TESTA: This is the 800-pound gorilla in the room, so let’s just get it out of the way. What do you think of the term “freak-folk” and how did you come to be associated with it?

BANHART: Ok, thank you so much for asking this question. How to proceed? First, let me say that I don’t know a single person that has ever been called any of the horrid freak-folk-isms, who has ever said, “Yep! That’s what we play! Freak folk!” Not a single person that I know, and it’s been quite some time now, has ever referred to their music by that label… Today, I really don’t care, I just don’t want anyone to get the impression I had anything to do with that term or at any point adopted that label. I admit I’ve made bazillions of mistakes—holy moly, I’m guilty of velvet bellbottoms, I admit it! But that term? I never, not even jokingly, expressed anything but disdain for it. I’ve been misquoted many times regarding the whole “freak folk” thing; five or six years ago, The New York Times ran something about me saying “It’s cool—you have to call it something.”

TESTA: Being active over the last 10 years, you’ve watched the growth of the Internet and the changes in the music industry, yet you still decided to align yourself with a major corporation rather than an independent label. What can a label like Warner Bros. offer an artist whose work is outside the mainstream in 2010? How has your association been with them so far?

BANHART: We signed with Warner after making the (very mainstream-sounding, funnily enough) record. Why? Because they treated us the way we were hoping and expecting the indies to treat us! Shocking, isn’t it? That isn’t to say all majors are suddenly super-cool, artist-friendly mom-and-pop businesses. One not-to-be-mentioned major said they would sign me if I worked with a team of songwriters to help me finish songs, ha! Of course, in hindsight, I should’ve done it just to see what that would have been like.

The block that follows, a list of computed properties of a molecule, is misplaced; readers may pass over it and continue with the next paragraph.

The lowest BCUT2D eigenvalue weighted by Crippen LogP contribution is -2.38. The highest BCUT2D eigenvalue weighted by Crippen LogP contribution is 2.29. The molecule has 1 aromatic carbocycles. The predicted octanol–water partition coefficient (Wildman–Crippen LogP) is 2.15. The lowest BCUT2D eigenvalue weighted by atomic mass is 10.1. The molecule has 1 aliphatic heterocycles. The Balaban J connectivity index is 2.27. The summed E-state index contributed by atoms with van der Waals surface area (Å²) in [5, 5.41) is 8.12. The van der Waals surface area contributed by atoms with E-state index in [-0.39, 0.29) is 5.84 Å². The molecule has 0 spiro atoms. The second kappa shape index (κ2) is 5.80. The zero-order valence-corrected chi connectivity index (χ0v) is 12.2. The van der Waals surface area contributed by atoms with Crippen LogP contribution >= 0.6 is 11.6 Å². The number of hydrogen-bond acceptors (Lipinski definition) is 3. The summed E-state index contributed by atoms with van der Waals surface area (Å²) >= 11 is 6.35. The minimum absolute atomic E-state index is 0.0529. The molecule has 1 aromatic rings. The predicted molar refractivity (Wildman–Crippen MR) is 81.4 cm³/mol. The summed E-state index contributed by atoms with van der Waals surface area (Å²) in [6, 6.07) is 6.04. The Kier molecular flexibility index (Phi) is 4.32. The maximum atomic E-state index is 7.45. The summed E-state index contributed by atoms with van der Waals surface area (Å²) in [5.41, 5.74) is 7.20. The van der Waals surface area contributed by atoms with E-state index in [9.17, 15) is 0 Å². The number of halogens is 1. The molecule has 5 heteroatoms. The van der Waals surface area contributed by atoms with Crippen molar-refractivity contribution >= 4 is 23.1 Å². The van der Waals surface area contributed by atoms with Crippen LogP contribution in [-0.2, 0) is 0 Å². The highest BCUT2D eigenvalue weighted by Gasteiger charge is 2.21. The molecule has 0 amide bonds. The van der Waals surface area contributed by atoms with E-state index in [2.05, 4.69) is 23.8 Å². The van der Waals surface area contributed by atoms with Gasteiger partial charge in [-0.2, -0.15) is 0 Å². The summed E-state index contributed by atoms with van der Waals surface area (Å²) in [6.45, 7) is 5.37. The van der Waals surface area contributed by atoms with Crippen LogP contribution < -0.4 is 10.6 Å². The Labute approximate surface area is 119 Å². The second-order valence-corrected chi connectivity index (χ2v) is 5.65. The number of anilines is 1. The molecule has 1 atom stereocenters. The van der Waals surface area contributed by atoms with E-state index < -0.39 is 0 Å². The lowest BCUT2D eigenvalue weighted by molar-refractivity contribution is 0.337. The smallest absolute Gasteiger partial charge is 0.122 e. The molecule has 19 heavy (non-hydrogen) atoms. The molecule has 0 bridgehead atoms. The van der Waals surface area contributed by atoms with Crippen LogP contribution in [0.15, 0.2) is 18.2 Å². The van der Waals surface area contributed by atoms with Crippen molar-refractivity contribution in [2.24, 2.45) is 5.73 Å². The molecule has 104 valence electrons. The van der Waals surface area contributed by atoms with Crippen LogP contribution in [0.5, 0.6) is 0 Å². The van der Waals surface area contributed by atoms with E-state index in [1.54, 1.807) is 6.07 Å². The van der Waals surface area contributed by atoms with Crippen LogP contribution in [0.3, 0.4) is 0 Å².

But Warner—who has one of my favorite bands of all time, Built to Spill—was completely clear and open and human, and said, quite literally, “Do what you want, we’ll put it out.”  This next album will probably be the last one on a major and I guarantee it won’t sound anything like the last one. Even though to me, they all sound sort of the same.

TESTA: What are some of your current art projects, and how much does that side of your personality guide what you do?

BANHART: I’ve been doing visual stuff for as long as I’ve been making records; in fact, for longer. I’ve drawn (or in the regrettable case of Cripple Crow, collaged) all my covers, hand-painted the booklets, etc. The aural aspect is just one aspect of the complete piece, the visual being the other and just-as-significant aspect. Right now, with art, I am in a group show at MOCA that opens in a few days. It’s Jeffrey Deitch’s first show as curator, and I’m beyond excited. I’ll have drawings and paintings in it, but there will also be a Doug Aitken “happening” that will involve me, Beck, and Caetano Veloso. There are also two solo shows in Europe next year and little group shows here and there, so I’m busy.